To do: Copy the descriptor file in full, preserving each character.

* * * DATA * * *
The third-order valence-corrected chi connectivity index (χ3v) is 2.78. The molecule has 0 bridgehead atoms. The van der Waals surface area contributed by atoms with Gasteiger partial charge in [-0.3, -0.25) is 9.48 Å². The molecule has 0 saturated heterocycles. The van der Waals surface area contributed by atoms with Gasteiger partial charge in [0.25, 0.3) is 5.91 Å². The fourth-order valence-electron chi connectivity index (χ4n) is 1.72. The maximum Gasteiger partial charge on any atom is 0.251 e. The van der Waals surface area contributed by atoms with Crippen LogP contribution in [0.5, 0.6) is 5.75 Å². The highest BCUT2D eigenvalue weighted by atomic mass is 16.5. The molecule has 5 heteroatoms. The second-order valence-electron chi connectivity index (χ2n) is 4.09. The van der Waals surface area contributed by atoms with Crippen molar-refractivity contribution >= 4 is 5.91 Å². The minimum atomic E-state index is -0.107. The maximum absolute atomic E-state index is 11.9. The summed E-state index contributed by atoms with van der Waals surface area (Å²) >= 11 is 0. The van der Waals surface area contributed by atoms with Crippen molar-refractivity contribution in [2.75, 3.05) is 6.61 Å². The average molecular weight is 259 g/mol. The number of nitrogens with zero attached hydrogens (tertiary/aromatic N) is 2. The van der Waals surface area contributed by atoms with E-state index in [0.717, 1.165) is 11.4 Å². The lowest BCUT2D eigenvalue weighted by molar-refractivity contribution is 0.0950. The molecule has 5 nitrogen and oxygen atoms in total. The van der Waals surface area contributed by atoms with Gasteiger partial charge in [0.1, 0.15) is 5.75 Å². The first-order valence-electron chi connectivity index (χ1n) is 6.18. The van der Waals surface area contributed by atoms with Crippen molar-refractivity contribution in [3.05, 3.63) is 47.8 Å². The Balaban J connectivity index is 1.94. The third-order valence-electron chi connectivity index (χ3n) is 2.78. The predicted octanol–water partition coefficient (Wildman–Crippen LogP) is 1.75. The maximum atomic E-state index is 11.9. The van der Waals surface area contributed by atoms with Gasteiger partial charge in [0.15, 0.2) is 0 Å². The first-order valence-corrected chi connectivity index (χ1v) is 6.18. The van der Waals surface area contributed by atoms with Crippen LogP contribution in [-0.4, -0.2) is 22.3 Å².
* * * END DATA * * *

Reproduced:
The third-order valence-corrected chi connectivity index (χ3v) is 2.78. The molecule has 0 bridgehead atoms. The van der Waals surface area contributed by atoms with Gasteiger partial charge in [-0.3, -0.25) is 9.48 Å². The molecule has 0 saturated heterocycles. The van der Waals surface area contributed by atoms with Gasteiger partial charge in [0.25, 0.3) is 5.91 Å². The fourth-order valence-electron chi connectivity index (χ4n) is 1.72. The maximum Gasteiger partial charge on any atom is 0.251 e. The van der Waals surface area contributed by atoms with Crippen LogP contribution in [0.5, 0.6) is 5.75 Å². The highest BCUT2D eigenvalue weighted by atomic mass is 16.5. The molecule has 5 heteroatoms. The second-order valence-electron chi connectivity index (χ2n) is 4.09. The van der Waals surface area contributed by atoms with Crippen molar-refractivity contribution >= 4 is 5.91 Å². The minimum atomic E-state index is -0.107. The maximum absolute atomic E-state index is 11.9. The summed E-state index contributed by atoms with van der Waals surface area (Å²) >= 11 is 0. The van der Waals surface area contributed by atoms with Crippen molar-refractivity contribution in [2.75, 3.05) is 6.61 Å². The average molecular weight is 259 g/mol. The number of nitrogens with zero attached hydrogens (tertiary/aromatic N) is 2. The van der Waals surface area contributed by atoms with E-state index in [0.717, 1.165) is 11.4 Å². The lowest BCUT2D eigenvalue weighted by molar-refractivity contribution is 0.0950. The molecule has 5 nitrogen and oxygen atoms in total. The van der Waals surface area contributed by atoms with Gasteiger partial charge in [0.1, 0.15) is 5.75 Å². The first-order valence-electron chi connectivity index (χ1n) is 6.18. The van der Waals surface area contributed by atoms with Crippen molar-refractivity contribution in [3.05, 3.63) is 47.8 Å². The Balaban J connectivity index is 1.94. The third-order valence-electron chi connectivity index (χ3n) is 2.78. The predicted octanol–water partition coefficient (Wildman–Crippen LogP) is 1.75. The maximum atomic E-state index is 11.9. The van der Waals surface area contributed by atoms with Gasteiger partial charge in [0.15, 0.2) is 0 Å². The first-order valence-corrected chi connectivity index (χ1v) is 6.18. The van der Waals surface area contributed by atoms with Crippen LogP contribution in [-0.4, -0.2) is 22.3 Å².